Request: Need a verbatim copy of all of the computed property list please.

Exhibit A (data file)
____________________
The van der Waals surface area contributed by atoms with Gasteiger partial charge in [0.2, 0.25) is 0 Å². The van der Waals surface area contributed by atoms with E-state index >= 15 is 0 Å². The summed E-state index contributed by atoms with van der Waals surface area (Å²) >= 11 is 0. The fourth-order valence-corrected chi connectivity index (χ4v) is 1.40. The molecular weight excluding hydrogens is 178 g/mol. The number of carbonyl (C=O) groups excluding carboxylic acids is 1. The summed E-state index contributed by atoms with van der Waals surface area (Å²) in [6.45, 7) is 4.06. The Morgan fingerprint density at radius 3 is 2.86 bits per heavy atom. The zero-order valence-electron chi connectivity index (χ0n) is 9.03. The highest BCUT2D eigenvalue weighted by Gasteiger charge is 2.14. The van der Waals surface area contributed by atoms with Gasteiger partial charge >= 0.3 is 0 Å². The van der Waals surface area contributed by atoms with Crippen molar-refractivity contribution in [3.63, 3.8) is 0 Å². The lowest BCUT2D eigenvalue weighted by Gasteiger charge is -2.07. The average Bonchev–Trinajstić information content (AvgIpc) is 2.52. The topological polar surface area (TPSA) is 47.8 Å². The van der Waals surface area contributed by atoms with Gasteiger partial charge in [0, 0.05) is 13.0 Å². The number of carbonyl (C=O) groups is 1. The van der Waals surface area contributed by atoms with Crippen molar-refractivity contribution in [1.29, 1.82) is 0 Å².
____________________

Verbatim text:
The van der Waals surface area contributed by atoms with Gasteiger partial charge in [0.2, 0.25) is 0 Å². The van der Waals surface area contributed by atoms with E-state index >= 15 is 0 Å². The summed E-state index contributed by atoms with van der Waals surface area (Å²) >= 11 is 0. The fourth-order valence-corrected chi connectivity index (χ4v) is 1.40. The molecular weight excluding hydrogens is 178 g/mol. The number of carbonyl (C=O) groups excluding carboxylic acids is 1. The summed E-state index contributed by atoms with van der Waals surface area (Å²) in [6.45, 7) is 4.06. The Morgan fingerprint density at radius 3 is 2.86 bits per heavy atom. The zero-order valence-electron chi connectivity index (χ0n) is 9.03. The highest BCUT2D eigenvalue weighted by Gasteiger charge is 2.14. The van der Waals surface area contributed by atoms with Gasteiger partial charge >= 0.3 is 0 Å². The van der Waals surface area contributed by atoms with Crippen molar-refractivity contribution in [3.63, 3.8) is 0 Å². The lowest BCUT2D eigenvalue weighted by Gasteiger charge is -2.07. The average Bonchev–Trinajstić information content (AvgIpc) is 2.52. The topological polar surface area (TPSA) is 47.8 Å². The van der Waals surface area contributed by atoms with Gasteiger partial charge in [0, 0.05) is 13.0 Å². The number of carbonyl (C=O) groups is 1. The van der Waals surface area contributed by atoms with Crippen molar-refractivity contribution in [1.29, 1.82) is 0 Å².